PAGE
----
Counsellors working within the social learning model approach treatment differently from the disease/medical model, preferring to focus on empowerment and solutions rather than assessing for hidden, past or underlying problems. They are more concerned with dealing with the present problems rather than knowing what led up to the problem. From this perspective, goal options vary and may include harm reduction, controlled gambling or abstinence.
Stein (1993) added an interesting perspective to the social learning model from developmental theory, by viewing compulsive gambling as a symptom of cognitive developmental delay in the transition from adolescence to adulthood. The compulsive gambler is seen as having a limited way of understanding his or her environment and developing solutions to his or her problems. As a result, his or her problem-solving strategies — namely, gambling to gain pleasure or diminish pain — are developmentally delayed.
The cognitive-behavioural model is a more specific application of the social learning model.
The Cognitive-Behavioural Model
The cognitive-behavioural model is based on the theory that behaviour is initiated, maintained (or discontinued), based on principles of learning (such as imitation, observational learning, schedules of reinforcement), and cognition (how the individual attends to, interprets, and draws conclusions about events that go on around him or her).
According to Ferris, Wynne and Single (1998), the cognitive-behavioural model described by Sharpe and Tarrier (1993) is the best developed of the social learning models. Sharpe and Tarrier proposed that gambling behaviour is acquired through operant and classical conditioning. Gambling behaviour is reinforced on a partial and variable reinforcement schedule, through a combination of financial rewards and increased physiological arousal levels. The gambler learns that wins will be intermittent, and with persistence, wins will occur.
If the pattern of reinforcement continues, associations may be formed through classical conditioning. The gambling environment becomes associated with increased arousal, and may generalize to other gambling-related stimuli. These stimuli act as triggers for gambling because they have the ability to increase arousal.
Cognitions play an important role in the maintenance of gambling. Gamblers who misinterpret the causes of wins and losses, and develop a belief system that they will be successful at gambling, become more susceptible to problem gambling (Refer to Section 3.8, “Cognitive Therapy for Problem Gambling” for a discussion of cognitive factors).
Whether or not the gambler will gamble when faced with an urge (triggered by exposure to a conditioned stimulus), seems to be related to the gambler’s coping skills — the individual’s ability to control increased arousal, analyze distorted cognitions, delay reinforcement, and apply problem solving skills (Sharpe & Tarrier, 1993). (Refer to Section 3.9, “Teaching Clients Skills for Change and Relapse Prevention.”)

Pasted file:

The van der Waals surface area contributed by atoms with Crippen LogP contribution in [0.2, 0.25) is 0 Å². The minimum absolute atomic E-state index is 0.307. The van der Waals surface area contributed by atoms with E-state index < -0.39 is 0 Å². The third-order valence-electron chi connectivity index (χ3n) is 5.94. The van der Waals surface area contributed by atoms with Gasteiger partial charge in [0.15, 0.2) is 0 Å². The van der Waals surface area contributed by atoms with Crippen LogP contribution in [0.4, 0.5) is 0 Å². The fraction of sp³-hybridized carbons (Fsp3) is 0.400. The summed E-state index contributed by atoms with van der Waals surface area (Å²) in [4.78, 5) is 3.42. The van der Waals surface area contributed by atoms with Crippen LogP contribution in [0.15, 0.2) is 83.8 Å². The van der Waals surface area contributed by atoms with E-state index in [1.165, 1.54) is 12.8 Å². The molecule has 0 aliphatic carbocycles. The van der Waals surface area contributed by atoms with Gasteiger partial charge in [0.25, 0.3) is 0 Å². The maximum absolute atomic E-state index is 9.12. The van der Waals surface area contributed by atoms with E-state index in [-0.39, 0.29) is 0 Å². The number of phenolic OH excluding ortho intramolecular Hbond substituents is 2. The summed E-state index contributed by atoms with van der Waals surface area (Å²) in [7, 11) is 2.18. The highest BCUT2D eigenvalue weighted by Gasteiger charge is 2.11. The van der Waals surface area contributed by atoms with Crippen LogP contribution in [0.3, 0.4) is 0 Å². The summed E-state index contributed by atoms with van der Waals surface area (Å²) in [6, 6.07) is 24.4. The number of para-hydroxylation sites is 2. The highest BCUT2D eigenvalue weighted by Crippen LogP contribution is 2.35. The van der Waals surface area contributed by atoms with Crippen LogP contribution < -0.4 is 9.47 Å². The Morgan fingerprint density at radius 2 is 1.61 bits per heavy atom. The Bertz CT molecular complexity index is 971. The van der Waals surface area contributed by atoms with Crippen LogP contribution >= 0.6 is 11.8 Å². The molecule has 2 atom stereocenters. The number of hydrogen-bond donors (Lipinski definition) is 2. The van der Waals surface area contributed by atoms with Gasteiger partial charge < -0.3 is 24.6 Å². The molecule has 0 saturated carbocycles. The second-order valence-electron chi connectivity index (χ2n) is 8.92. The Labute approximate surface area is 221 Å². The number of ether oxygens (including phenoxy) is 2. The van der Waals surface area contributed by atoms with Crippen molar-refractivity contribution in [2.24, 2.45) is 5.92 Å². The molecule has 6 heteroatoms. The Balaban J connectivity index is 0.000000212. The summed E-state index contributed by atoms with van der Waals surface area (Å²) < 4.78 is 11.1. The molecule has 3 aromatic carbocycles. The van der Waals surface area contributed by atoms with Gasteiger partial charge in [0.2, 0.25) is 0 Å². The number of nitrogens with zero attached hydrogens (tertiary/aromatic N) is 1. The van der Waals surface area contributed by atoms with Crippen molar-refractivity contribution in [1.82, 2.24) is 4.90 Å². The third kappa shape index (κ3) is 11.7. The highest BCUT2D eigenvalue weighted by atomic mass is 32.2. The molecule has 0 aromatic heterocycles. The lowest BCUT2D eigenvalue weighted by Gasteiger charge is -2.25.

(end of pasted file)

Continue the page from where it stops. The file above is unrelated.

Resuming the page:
The Psychodynamic Model
The psychodynamic model proposes that personal problems, like excessive gambling, lie within the psyche, and are an attempt at self-healing or a strategy of resolving unconscious psychic conflicts. The source of the conflict is beyond voluntary control. Driven by these conflicts, the individual continues to engage in gambling behaviour in an unsuccessful attempt to ease the psychological pain.
Within the psychodynamic model there are several psychodynamically based theories that have been put forward to explain psychopathological behaviour, including excessive gambling. Three main components are:
- Gambling is an unconscious substitute for pre-genital libidinal/aggressive outlets.
- Gambling involves an unconscious desire to lose — a wish to be punished in reaction to guilt.
- Gambling is a medium for continued enactment (but not resolution) of psychological conflict (Griffiths, 1995, p. 11).
Rosenthal (1986) also claimed that the majority of compulsive gamblers were narcissistic. They have feelings of inadequacy that lead to the creation of a fantasy world in which gambling is seen as the solution to their problems. This fantasy allows them to feel important, respected, powerful and independent, and, in fact, many gamblers report such feelings of power and respect while “in action.” Rosenthal notes that the narcissistic personality is susceptible to swings of arousal and depression, and that gambling behaviour is an attempt to regulate these swings.